Title:
ARMORED CABLE AND METHODS AND APPARATUS FOR FORMING THE SAME
Kind Code:
A1


Abstract:
A method for forming an armored cable assembly includes: forming an armor sheath using an armor sheath forming apparatus, the armor sheath defining a sheath passage; forcibly feeding a transmission cable into the sheath passage upstream of an exit capstan to provide an excess length of the transmission cable in the armor sheath upstream of the exit capstan; and drawing the armor sheath downstream of the armor sheath forming apparatus using the exit capstan.



Inventors:
Franklin, Robert Brian (Taylorsville, NC, US)
Dameron, Jimmy (Hickory, NC, US)
Application Number:
11/948440
Publication Date:
06/04/2009
Filing Date:
11/30/2007
Assignee:
CommScope, Inc. of North Carolina
Primary Class:
Other Classes:
29/828, 29/868, 174/94R, 385/107
International Classes:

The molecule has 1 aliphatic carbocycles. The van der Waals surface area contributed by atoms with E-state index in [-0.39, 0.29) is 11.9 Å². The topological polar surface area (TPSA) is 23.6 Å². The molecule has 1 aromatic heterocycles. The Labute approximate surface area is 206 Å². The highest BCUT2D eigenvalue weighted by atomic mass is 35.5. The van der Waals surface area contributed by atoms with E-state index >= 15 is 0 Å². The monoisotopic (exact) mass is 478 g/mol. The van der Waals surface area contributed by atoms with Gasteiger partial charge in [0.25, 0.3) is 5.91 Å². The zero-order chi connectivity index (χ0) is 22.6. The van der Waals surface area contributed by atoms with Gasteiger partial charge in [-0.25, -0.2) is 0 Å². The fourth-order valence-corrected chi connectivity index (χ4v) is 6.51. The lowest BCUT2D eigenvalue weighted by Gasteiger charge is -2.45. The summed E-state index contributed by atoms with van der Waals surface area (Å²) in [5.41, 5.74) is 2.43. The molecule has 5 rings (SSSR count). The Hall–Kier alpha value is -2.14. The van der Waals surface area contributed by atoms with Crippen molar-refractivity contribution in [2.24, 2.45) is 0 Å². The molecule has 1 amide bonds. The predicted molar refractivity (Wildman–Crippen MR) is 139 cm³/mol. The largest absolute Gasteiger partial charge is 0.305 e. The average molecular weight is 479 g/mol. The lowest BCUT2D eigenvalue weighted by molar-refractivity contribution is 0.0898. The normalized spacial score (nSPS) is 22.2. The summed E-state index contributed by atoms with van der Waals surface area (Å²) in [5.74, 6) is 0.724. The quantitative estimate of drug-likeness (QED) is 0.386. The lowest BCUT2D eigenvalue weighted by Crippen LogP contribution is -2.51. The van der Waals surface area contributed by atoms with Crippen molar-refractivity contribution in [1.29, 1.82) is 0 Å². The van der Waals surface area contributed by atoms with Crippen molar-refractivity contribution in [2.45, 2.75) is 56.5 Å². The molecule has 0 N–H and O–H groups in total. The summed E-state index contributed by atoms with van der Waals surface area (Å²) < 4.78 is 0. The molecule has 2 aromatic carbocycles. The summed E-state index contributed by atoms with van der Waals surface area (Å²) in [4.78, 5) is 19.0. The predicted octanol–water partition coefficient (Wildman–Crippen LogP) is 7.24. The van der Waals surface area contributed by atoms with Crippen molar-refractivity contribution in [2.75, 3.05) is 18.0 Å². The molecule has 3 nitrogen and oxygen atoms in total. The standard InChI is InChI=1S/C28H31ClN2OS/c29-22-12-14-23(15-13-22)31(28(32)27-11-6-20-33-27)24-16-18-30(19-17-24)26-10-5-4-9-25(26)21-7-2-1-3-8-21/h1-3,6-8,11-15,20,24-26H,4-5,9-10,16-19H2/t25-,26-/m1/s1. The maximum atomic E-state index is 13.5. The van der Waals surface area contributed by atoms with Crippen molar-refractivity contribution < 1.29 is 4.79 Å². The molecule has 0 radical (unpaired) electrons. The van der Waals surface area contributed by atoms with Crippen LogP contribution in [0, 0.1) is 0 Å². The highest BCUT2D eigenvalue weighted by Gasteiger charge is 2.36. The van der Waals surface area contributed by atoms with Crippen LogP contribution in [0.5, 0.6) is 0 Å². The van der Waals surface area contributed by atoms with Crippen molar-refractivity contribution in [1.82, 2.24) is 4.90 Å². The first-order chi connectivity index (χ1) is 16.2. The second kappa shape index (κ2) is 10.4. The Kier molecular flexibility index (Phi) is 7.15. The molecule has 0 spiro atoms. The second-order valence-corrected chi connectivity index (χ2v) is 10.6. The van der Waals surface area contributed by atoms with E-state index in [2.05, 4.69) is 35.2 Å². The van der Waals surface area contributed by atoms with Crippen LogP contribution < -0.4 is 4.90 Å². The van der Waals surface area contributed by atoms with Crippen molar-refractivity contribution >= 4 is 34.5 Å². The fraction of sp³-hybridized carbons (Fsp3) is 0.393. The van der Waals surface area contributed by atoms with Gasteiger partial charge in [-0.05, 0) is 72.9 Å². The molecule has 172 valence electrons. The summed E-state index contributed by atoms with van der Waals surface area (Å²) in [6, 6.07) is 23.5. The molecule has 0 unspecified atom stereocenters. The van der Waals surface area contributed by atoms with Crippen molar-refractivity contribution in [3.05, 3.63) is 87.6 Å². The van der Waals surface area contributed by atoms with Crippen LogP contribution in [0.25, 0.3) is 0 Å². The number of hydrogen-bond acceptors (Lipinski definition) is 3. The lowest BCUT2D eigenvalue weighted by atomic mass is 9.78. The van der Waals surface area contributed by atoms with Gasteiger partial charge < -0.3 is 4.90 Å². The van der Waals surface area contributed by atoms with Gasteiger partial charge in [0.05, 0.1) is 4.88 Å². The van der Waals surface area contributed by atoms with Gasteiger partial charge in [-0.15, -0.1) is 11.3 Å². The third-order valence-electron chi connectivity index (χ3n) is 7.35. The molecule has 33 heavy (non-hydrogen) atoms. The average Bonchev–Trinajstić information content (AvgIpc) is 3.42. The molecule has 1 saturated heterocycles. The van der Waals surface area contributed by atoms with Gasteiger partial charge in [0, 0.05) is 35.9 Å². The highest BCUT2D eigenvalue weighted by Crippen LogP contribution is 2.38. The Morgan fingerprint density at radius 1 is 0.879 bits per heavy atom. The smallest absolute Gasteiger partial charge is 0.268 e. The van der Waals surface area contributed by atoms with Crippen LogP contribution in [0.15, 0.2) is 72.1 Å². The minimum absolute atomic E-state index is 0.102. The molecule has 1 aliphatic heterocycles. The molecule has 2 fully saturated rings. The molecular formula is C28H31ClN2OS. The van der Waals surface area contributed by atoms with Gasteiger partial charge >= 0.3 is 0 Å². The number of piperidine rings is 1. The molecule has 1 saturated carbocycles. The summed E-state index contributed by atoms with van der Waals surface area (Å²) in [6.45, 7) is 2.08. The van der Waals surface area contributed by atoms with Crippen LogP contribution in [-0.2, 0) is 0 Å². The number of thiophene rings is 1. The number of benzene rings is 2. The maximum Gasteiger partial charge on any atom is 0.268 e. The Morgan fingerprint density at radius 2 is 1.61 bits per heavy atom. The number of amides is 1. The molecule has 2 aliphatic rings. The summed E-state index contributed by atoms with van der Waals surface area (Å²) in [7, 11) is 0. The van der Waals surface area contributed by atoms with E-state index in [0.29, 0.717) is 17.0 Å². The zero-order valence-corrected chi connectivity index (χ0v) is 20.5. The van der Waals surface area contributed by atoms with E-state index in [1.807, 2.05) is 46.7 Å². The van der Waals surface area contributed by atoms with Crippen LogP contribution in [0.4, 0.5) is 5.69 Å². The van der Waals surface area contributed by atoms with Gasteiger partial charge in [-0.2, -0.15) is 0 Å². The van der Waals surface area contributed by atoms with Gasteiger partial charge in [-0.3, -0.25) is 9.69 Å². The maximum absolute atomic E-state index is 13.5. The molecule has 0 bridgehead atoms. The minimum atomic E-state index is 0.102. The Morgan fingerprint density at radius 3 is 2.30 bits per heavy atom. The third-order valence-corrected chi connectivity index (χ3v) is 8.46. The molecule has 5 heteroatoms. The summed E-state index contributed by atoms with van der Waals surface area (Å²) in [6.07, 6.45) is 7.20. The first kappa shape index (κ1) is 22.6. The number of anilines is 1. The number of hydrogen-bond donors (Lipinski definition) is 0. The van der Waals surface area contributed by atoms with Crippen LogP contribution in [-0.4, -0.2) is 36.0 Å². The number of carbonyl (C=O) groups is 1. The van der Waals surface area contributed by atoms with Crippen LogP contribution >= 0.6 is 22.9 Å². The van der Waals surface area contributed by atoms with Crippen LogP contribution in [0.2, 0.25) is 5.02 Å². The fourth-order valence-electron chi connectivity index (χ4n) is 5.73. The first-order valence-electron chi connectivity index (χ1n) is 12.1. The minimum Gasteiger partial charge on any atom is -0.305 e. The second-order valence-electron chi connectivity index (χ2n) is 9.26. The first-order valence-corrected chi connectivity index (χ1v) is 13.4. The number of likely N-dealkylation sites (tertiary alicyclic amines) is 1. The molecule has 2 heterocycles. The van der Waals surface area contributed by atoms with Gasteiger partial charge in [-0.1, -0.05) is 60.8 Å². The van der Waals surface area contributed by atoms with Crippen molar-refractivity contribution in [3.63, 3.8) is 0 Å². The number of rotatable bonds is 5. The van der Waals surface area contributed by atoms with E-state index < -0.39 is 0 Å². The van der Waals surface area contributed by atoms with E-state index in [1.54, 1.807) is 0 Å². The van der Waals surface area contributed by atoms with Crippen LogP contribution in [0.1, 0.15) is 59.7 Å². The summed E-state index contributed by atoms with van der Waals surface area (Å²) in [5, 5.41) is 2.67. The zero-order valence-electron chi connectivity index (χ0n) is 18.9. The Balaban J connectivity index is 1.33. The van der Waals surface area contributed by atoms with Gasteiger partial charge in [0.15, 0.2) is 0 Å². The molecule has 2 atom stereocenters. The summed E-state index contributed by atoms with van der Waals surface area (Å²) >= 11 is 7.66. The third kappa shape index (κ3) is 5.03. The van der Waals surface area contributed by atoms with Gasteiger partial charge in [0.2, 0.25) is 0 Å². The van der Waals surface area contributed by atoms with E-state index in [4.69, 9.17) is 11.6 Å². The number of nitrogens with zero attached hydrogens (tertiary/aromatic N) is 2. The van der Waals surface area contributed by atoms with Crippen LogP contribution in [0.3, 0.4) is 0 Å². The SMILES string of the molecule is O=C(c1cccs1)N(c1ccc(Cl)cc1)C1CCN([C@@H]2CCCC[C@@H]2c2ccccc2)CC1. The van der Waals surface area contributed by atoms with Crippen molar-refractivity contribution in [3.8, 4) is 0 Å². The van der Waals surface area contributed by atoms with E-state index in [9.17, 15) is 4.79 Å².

H01B13/22; G02B6/44
View Patent Images:



Primary Examiner:
ARBES, CARL J
Attorney, Agent or Firm:
MYERS BIGEL SIBLEY & SAJOVEC (P.O. BOX 37428, RALEIGH, NC, 27612, US)
Claims:
That which is claimed is:

1. A method for forming an armored cable assembly, the method comprising: forming an armor sheath using an armor sheath forming apparatus, the armor sheath defining a sheath passage; forcibly feeding a transmission cable into the sheath passage upstream of an exit capstan to provide an excess length of the transmission cable in the armor sheath upstream of the exit capstan; and drawing the armor sheath downstream of the armor sheath forming apparatus using the exit capstan.

2. The method of claim 1 including drawing the armor sheath onto the exit capstan at a first rate and forcibly feeding the transmission cable to the exit capstan at a second rate at least as great as the first rate.

3. The method of claim 2 wherein the second rate is greater than the first rate.

4. The method of claim 3 wherein the second rate is at least 1.0 percent greater than the first rate.

5. The method of claim 1 wherein forcibly feeding a transmission cable includes forcibly feeding the transmission cable into the sheath passage using a driven feed capstan upstream of a location where the armor sheath is formed.

6. The method of claim 5 wherein the driven feed capstan includes a pair of opposed rollers configured to engage and convey the transmission cable.